4. Ocular migraines often cause painless, temporary visual disturbances that can have a variety of symptoms, says Gary Heiting, OD, an eye care provider and senior editor of All About Vision. "You might have the sensation of looking through a cracked window, or see a small, enlarging blind spot in your central vision with bright flashing or flickering lights or wavy, zig-zag lines," he says. "These symptoms usually last about 30 minutes." However, if you have a visual disturbance that sounds like this followed by a throbbing headache, that's actually a classic migraine with aura—not an ocular migraine, says Heiting.

How to treat it: Though this type of migraine can be extremely frightening, they're typically harmless and resolve on their own without medication within 20 to 30 minutes, says Heiting.

5. Menstrual migraine: As if the mood swings and cramps that can accompany your period aren't bad enough, menstrual migraines can also surface this time of the month, says Merle Diamond, MD, president and managing director of the Diamond Headache Clinic in Chicago. "About 60% of women who get migraines report headaches during their cycle," says Diamond. "They may get others throughout the month, but their migraines are often worse and most frequent around their period, likely due to hormonal fluctuations." Rosen adds that there's also such a thing as a true menstrual migraine, which only happens during a woman's cycle and typically occurs anywhere from two days prior to a period starting to one day into your cycle. If this happens to you during two out of every three cycles you have year-round, you officially have a true menstrual migraine.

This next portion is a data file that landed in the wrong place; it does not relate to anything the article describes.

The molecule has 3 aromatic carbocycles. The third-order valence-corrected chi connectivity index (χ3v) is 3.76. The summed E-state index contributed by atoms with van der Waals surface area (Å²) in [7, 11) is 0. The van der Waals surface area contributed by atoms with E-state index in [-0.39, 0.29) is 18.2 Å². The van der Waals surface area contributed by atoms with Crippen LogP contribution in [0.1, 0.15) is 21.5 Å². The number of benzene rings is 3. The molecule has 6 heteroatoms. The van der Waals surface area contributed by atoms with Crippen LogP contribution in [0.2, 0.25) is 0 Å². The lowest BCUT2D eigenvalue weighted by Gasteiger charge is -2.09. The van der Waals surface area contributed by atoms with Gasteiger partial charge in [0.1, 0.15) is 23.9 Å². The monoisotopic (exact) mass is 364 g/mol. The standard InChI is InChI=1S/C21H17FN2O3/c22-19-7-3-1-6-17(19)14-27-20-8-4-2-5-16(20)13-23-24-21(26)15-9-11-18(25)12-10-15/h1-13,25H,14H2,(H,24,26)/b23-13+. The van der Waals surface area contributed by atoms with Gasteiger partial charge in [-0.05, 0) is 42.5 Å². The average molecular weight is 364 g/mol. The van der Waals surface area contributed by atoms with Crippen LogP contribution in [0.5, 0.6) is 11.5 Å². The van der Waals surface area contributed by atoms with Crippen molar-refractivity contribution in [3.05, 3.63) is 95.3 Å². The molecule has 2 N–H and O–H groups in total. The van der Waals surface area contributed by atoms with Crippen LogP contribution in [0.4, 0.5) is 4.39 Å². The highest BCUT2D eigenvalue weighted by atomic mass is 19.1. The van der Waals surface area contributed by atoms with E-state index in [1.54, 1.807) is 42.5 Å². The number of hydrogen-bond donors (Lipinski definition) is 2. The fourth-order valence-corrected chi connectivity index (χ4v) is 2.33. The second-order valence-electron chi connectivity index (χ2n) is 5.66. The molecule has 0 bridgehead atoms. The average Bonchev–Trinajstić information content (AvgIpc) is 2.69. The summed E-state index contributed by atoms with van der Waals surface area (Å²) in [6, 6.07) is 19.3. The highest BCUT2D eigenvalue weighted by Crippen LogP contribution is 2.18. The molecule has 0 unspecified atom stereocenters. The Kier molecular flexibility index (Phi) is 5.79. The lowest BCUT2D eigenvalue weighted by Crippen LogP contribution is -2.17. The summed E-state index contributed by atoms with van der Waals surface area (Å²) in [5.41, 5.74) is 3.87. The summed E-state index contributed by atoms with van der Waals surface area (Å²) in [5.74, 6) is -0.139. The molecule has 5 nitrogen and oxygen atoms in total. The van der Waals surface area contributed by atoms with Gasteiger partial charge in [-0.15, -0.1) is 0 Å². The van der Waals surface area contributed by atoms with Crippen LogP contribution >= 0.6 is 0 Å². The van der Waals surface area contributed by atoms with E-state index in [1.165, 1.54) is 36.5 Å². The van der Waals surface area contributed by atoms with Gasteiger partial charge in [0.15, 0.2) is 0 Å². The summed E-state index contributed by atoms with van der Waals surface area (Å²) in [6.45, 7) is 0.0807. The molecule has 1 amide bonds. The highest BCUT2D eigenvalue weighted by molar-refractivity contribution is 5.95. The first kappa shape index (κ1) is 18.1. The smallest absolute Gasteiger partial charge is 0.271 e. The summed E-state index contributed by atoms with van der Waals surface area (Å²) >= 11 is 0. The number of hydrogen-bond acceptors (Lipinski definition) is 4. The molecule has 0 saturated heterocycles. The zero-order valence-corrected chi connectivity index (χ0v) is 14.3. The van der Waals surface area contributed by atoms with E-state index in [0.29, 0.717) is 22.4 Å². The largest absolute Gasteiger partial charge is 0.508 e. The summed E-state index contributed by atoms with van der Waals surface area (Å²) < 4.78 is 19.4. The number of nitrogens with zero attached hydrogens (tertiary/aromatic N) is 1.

How to treat it: A couple days before you anticipate a headache, take neproxin (a preventive migraine medication) and continue taking it five days through your cycle, says Rosen. If you don't see results, try nonprescription nonsteroidal anti-inflammatory drugs, or speak to your doctor about targeted anti-migraine meds if your symptoms don't respond to adequate doses of NSAIDs. 

6. Abdominal migraine: This is most common in children and adolescents, says Diamond, and is often a sign that the child will go on to develop migraine headaches. These typically involve recurrent episodes of severe nausea and vomiting that are sometimes associated with abdominal pain near the navel or midline and don't include an actual headache. What's more, abdominal migraines tend to happen regularly (say, for example, every six weeks). Because these types of migraines are tough to diagnose (since there are many other causes of stomach pain), your doctor will ask if you have a family history of migraines.

How to treat it: Low dose beta-blocker medications can be used to help diminish the frequency of future attacks, says Diamond, and go-to anti-migraine meds (such as NSAIDs, triptans, and antiseizure medications) can help stop an abdominal migraine in its tracks.

7. Vestibular migraine: Most of us know about the nausea, vomiting, light and noise sensitivity, and throbbing pain associated with migraine headaches, but somewhere between 30% and 60% of migraine patients also experience extreme sensitivity to motion and dizziness. "Nearly 20% of these patients also experience serious vertigo that may lead to fainting episodes," says Diamond.

How to treat it: While the same preventive and abortive migraine treatments are used to treat vestibular migraines, patients can also benefit from physical therapy to help promote good balance, says Diamond.